KCS capital spending to rise in 2019; maintenance and track stay flat

Written by Paul Conley
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KCS/File photo

Kansas City Southern (KCS) plans to increase capital spending to between $640 million and $660 million this year, up substantially from the $530 million in capital expenditures in 2018. But those capex numbers include $140 million for the purchase of 50 new locomotives, while spending on maintenance of way and other engineering projects will stay “pretty much steady state.”

In addition, the Class 1 said it planned to push capex even lower in 2020 and 2021.

On the positive side, the company is planning a 42 percent increase in the number of ties it replaces and will contract out a few other big-ticket projects. But in disappointing news for contractors and vendors, KCS will add just 25 miles of rail this year – a dramatic decrease from the 55 miles it added in 2018. In addition, the railroad said some 8 miles of rail will be added to the Meridian Speedway LLC (MSLLC), a joint venture between KCS and Norfolk Southern. That’s a modest increase from the 6 miles added last year.

The 2019 capex numbers were released in KCS’ Q4 and year-end earnings call. Among the notable non-capex announcements were:

KCS is getting on board the Precision Scheduled Railroading (PSR) train. The Class 1 said it will implement PSR “methodology that are most applicable to our network” in 2019.

Annual revenue increased 5%, on 2% volume growth, led by Mexico Energy Reform shipments, crude oil, and Cross-Border Intermodal volumes

KCS reported a full year operating ratio of 63.7% and an – adjusted operating ratio* of 64.3%, which is flat vs. prior year

The railroad reported full year diluted earnings per share of $6.13, and adjusted diluted earnings per share of $5.97, an increase of 14% vs. prior year.

The Ties that bind

Mark Wille, assistant vice president engineering field operations, told attendees at the NRC Conference on Marco Island earlier this month, that KCS would replace 460,000 ties this year, up from the 323,000 of last year.

Although much of the tie work would will be done by KCS employees, there is work coming for contractors and third-parties — most notably a 4,500-tie project on the Delisle Branch.  “We’re probably going to contract that out,” Wille said.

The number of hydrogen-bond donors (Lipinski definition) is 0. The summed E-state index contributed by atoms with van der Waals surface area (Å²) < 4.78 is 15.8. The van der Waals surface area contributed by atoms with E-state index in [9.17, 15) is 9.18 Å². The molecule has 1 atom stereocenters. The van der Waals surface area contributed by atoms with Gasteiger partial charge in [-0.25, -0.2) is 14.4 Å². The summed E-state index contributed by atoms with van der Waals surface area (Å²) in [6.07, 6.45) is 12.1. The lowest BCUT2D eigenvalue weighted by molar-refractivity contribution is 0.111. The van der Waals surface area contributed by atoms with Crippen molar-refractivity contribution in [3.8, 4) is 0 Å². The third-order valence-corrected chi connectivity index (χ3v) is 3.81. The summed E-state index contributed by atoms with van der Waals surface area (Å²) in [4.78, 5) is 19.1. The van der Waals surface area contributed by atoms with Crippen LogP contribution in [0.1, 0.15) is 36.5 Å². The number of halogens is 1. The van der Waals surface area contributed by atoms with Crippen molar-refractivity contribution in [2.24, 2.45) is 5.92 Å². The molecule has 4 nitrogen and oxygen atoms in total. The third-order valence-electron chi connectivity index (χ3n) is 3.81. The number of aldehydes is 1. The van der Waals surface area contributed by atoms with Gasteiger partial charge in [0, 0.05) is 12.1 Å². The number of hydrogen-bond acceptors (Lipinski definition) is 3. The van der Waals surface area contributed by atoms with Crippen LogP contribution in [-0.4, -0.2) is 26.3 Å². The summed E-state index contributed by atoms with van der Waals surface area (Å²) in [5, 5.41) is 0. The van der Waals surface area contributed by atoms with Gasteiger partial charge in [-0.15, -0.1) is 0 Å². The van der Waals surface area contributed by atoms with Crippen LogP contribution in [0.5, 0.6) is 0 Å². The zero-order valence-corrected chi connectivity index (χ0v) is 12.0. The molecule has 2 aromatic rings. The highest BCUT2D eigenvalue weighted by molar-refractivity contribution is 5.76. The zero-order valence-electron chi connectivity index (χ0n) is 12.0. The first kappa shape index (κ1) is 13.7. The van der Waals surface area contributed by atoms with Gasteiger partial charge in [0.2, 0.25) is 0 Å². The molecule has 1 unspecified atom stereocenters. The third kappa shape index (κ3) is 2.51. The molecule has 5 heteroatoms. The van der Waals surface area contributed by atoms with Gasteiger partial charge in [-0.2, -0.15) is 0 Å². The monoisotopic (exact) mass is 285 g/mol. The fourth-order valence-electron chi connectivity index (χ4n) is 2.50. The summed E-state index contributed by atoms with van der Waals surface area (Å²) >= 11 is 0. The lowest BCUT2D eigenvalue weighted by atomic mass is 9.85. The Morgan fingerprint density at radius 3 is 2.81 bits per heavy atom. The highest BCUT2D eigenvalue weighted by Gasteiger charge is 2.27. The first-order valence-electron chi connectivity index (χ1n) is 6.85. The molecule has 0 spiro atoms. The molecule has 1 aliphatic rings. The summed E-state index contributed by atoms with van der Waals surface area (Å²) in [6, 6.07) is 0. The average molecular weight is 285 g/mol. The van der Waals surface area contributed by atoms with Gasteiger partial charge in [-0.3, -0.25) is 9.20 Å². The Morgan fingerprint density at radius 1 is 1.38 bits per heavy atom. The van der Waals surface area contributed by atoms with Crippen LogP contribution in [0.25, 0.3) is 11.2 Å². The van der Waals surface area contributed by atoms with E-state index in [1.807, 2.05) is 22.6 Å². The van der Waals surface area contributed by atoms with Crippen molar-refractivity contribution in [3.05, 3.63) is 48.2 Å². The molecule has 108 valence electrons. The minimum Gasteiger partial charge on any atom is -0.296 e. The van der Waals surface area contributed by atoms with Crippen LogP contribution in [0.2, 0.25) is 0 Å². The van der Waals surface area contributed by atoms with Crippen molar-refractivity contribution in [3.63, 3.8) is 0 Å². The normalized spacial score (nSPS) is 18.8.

In addition, system curve work should continue at about 20 miles a year, and the railroad “typically contracts that out,” he said.

Tie programs on MSLLC are expected to hold steady at 60,000.


Among some of the larger projects expected in 2019 are 10,000 foot siding expansions at Spear and Weatherford, and an expansion of the Corpus Yard.

On the technology front, KCS plans to develop “Dynamic Track Charts” and a tie/rail/ballast database. All of that work is “coming up for bid,”Wille said.

PSR consultant

One interesting announcement in the earnings call was that KCS has hired Sameh Fahmy, a former vice president at CN, as a consultant on precision scheduled railroading (PSR).

Fameh is seen as a cost-cutting guru. And his skills are such that Hunter Harrison, the godfather of the PSR movement, broke his “no consultants” rule at CSX to bring Fameh back to his team, according to “Railroader, The Unfiltered Genius and Controversy of Four-Time CEO Hunter Harrison” by Howard Green.

Fameh’s arrival at KCS comes several months after the railroad hired a number of new executives.

Headquartered in Kansas City, Mo., Kansas City Southern is a transportation holding company that has railroad investments in the U.S., Mexico and Panama.

Its primary U.S. holding is The Kansas City Southern Railway Company, serving the central and south central U.S. Its international holdings include Kansas City Southern de Mexico, S.A. de C.V., serving northeastern and central Mexico and the port cities of Lázaro Cárdenas, Tampico and Veracruz, and a 50 percent interest in Panama Canal Railway Company, providing ocean-to-ocean freight and passenger service along the Panama Canal.


Categories: Class 1, Freight, Intermodal, Track Machinery, Track Maintenance, Track Structure
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